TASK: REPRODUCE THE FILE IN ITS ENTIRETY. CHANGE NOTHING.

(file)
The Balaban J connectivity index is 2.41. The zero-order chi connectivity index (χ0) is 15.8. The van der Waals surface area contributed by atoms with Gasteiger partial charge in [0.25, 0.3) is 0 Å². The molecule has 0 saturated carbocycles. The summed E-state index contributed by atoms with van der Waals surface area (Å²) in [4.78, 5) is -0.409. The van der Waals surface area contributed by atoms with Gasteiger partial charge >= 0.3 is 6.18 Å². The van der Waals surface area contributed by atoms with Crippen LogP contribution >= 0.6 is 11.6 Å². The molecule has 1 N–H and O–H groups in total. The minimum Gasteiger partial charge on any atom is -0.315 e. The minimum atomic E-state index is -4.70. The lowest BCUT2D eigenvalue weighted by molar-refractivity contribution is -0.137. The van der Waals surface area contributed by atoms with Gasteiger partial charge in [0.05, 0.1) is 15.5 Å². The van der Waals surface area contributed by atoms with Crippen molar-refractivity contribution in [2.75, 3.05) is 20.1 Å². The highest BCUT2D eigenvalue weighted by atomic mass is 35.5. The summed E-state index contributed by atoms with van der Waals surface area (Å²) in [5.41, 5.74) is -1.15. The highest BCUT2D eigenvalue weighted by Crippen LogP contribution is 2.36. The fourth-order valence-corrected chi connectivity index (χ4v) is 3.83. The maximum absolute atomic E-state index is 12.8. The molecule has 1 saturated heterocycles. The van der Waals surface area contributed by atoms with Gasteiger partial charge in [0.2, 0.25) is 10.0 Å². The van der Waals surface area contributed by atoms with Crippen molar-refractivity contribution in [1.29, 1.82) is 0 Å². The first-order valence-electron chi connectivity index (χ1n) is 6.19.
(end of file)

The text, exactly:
The Balaban J connectivity index is 2.41. The zero-order chi connectivity index (χ0) is 15.8. The van der Waals surface area contributed by atoms with Gasteiger partial charge in [0.25, 0.3) is 0 Å². The molecule has 0 saturated carbocycles. The summed E-state index contributed by atoms with van der Waals surface area (Å²) in [4.78, 5) is -0.409. The van der Waals surface area contributed by atoms with Gasteiger partial charge >= 0.3 is 6.18 Å². The van der Waals surface area contributed by atoms with Crippen LogP contribution >= 0.6 is 11.6 Å². The molecule has 1 N–H and O–H groups in total. The minimum Gasteiger partial charge on any atom is -0.315 e. The minimum atomic E-state index is -4.70. The lowest BCUT2D eigenvalue weighted by molar-refractivity contribution is -0.137. The van der Waals surface area contributed by atoms with Gasteiger partial charge in [0.05, 0.1) is 15.5 Å². The van der Waals surface area contributed by atoms with Crippen molar-refractivity contribution in [2.75, 3.05) is 20.1 Å². The highest BCUT2D eigenvalue weighted by atomic mass is 35.5. The summed E-state index contributed by atoms with van der Waals surface area (Å²) in [5.41, 5.74) is -1.15. The highest BCUT2D eigenvalue weighted by Crippen LogP contribution is 2.36. The fourth-order valence-corrected chi connectivity index (χ4v) is 3.83. The maximum absolute atomic E-state index is 12.8. The molecule has 1 saturated heterocycles. The van der Waals surface area contributed by atoms with Gasteiger partial charge in [0.2, 0.25) is 10.0 Å². The van der Waals surface area contributed by atoms with Crippen molar-refractivity contribution in [1.29, 1.82) is 0 Å². The first-order valence-electron chi connectivity index (χ1n) is 6.19.